Dvora Meyers | Longreads | June 2019 | 25 minutes (6,257 words)
More than two decades ago, a billboard went up in Salt Lake City near the 600 South exit of the I-15. It featured a young woman in repose clad in a sleeveless black leotard, her back to the viewer and her head tilted up. The weight of her upper body rested on her right arm, which was extended behind her; her left arm lay languidly on her bent left knee. Her right leg was extended straight in front of her, its foot arch, creating the appearance of a straight line from hip to toe.
The angle of the woman’s head seemingly bathed her face in light, her long curly blonde hair falling freely down her neck. The pose was reminiscent of Adam on the ceiling of the Sistine Chapel, only inverted.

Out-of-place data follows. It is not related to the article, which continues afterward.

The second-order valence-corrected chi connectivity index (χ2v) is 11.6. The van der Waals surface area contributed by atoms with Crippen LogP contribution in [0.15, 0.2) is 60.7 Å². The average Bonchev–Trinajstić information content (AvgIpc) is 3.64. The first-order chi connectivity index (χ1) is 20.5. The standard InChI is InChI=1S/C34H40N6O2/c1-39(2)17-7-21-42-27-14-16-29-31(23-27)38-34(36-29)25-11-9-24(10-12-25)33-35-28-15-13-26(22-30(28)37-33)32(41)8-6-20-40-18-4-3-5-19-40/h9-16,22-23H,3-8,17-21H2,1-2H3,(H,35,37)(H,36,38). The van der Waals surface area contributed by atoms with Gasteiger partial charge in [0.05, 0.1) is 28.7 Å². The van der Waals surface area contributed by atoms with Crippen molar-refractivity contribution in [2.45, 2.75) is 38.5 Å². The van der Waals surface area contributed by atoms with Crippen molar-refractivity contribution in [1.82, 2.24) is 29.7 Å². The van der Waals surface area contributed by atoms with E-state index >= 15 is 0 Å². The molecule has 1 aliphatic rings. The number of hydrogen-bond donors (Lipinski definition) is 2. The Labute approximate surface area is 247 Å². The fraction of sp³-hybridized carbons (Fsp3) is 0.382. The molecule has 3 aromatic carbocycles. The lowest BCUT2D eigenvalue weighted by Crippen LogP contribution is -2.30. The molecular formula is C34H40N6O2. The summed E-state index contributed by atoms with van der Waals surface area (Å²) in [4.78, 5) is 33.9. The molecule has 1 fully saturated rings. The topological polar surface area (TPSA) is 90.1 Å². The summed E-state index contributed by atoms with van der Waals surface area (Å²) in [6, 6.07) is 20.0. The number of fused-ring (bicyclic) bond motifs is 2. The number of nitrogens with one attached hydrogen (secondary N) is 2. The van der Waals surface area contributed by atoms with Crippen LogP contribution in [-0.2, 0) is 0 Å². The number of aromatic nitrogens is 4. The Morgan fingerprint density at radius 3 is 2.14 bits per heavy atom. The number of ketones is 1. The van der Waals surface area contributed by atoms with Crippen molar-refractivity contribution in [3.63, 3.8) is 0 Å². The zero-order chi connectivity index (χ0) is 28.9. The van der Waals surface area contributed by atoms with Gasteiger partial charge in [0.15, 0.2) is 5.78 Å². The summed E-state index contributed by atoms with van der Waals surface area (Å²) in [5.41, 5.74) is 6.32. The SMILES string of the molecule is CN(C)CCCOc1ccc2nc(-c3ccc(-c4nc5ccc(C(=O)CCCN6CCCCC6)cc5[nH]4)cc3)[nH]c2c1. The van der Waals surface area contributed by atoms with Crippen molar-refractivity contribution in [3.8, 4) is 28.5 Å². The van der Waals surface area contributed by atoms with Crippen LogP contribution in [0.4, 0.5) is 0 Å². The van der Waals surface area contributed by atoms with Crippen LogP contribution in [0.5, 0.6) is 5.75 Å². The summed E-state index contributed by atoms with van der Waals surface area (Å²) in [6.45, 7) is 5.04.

Passersby unable to make out the words printed in small text beneath the image would be forgiven for not knowing what exactly the billboard was advertising. Was it selling a dance performance or was it an ad for workout apparel or a photography exhibit at a local gallery? Visually, there were few clues.